The Denver City Council continued its hearings on Mayor Michael Hancock’s 2022 budget proposal Wednesday, meeting with the three agencies receiving the smallest cuts of the $1.49 billion budget.
The departments of housing stability, community planning and economic development each receive less than 3% of the budget. That is a minuscule share when compared to the 39% (or $567.67 million) going to the city’s safety departments.
This funding distribution has been criticized by some council members, especially in relation to housing. Over the summer, a public outreach process by the Department of Finance regarding COVID-19 recovery found that respondents prioritized the investment in housing and sheltering the most.
“We all know that housing is a top need in our city. But what I'm seeing in the 2022 budget is the same old song and dance,” Councilwoman Candi CdeBaca said in a statement Monday. “The proportions tell us all we need to know about our priorities, and there is nothing new to see there.”
However, other council members praised the housing budget during Wednesday’s budget hearings, describing it as a step in the right direction and a partner to other, larger funding sources.
“In 2011, the general fund city contribution to affordable housing was zero," said Councilwoman Robin Kniech. “It’s not nothing to say that our community has invested. It’s a pretty big milestone. We can talk about all the ways that it’s not enough and it’s hard, but I just want to note that.”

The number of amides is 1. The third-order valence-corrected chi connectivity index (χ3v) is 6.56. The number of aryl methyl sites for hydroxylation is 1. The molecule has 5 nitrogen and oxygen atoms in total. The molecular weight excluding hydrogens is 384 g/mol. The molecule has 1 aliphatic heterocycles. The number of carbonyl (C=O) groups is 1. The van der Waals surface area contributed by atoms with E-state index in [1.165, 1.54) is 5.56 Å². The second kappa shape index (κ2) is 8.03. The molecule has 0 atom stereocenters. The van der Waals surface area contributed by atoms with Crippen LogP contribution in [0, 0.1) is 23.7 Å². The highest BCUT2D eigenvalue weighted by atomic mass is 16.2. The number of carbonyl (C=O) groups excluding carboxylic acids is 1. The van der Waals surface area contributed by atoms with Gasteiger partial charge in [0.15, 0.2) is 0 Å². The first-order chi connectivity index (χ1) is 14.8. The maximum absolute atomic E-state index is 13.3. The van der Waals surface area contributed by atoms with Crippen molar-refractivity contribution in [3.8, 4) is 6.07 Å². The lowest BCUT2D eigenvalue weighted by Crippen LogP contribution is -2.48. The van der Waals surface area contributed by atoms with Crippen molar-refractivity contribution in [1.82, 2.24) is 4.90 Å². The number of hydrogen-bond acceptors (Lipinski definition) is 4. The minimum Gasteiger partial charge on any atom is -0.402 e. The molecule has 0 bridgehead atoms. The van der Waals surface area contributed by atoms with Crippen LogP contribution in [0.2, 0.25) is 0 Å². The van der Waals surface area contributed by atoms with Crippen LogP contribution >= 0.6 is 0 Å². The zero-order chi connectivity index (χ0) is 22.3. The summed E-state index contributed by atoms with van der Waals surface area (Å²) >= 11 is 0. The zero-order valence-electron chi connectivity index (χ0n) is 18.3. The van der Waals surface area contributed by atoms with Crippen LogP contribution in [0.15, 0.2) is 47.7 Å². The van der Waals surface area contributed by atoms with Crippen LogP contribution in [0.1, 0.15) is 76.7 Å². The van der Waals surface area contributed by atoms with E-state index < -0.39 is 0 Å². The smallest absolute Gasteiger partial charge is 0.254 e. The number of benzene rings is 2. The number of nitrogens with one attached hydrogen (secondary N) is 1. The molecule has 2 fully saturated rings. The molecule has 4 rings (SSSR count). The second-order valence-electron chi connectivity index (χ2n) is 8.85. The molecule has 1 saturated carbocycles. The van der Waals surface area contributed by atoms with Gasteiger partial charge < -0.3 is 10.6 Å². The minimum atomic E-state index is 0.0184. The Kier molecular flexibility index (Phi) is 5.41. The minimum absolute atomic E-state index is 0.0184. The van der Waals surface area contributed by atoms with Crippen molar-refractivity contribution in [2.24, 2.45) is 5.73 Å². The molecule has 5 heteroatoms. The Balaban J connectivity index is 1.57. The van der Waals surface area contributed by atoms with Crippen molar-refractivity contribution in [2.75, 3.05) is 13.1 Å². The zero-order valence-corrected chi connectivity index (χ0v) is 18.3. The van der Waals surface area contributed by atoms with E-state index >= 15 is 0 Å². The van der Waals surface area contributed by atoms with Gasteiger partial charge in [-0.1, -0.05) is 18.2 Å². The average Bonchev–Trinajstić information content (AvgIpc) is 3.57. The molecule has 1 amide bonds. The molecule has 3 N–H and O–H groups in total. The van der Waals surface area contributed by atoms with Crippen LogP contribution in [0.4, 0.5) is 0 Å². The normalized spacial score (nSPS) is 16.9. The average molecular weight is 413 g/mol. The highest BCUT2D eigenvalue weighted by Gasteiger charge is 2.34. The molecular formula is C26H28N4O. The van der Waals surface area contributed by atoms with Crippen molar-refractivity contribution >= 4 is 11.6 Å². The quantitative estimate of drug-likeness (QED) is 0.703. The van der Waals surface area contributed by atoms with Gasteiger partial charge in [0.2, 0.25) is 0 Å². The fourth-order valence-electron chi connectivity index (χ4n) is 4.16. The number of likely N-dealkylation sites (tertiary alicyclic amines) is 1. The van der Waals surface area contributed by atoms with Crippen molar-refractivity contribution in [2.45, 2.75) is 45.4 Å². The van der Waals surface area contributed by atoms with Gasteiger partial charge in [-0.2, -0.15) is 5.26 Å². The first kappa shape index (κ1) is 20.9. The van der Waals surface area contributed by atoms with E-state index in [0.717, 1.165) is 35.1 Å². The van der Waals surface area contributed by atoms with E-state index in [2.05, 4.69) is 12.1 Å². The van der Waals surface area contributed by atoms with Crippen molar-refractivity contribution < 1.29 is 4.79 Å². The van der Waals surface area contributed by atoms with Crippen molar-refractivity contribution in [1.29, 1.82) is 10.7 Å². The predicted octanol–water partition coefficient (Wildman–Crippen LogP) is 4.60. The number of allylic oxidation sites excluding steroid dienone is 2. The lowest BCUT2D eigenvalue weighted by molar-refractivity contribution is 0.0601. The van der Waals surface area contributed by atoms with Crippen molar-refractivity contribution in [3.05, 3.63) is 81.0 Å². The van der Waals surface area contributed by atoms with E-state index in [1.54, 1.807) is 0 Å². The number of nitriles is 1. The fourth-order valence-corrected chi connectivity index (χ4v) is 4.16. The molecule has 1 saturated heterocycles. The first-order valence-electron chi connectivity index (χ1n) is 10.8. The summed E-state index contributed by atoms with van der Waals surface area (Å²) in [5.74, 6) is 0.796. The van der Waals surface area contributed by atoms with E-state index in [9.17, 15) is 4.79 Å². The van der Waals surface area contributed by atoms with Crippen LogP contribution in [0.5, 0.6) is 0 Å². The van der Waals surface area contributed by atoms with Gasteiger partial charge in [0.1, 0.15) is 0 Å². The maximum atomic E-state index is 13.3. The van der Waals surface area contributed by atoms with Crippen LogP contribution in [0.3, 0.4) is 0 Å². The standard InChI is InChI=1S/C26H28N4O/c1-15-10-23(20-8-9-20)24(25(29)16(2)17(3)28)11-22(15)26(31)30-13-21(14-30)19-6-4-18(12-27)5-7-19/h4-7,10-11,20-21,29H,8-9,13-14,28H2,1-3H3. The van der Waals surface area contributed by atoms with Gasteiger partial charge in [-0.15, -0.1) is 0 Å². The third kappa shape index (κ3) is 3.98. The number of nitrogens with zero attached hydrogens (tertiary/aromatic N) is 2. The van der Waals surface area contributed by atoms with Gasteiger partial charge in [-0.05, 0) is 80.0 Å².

After completing budget hearings over the next two weeks, the City Council will propose amendments in early October. The council must vote to approve the final budget before it can be implemented.
Of the $1.49 billion budget, $34.08 million, or 2.3%, would be delegated to the Department of Housing Stability. That department budget is up from $27.1 million in 2021 and $16.9 million in 2020.
Though housing stability is receiving one of the smallest cuts of the overall budget, the general budget contribution is a minority of the funding going to the department in 2022, said executive director Britta Fisher.
The department is expecting $50 million from the federal American Rescue Plan Act, $94 million from special revenue funds and $10 million in grants. In addition, if voters pass a $450 million bond package on the November ballot, nearly $39 million will also go to the department.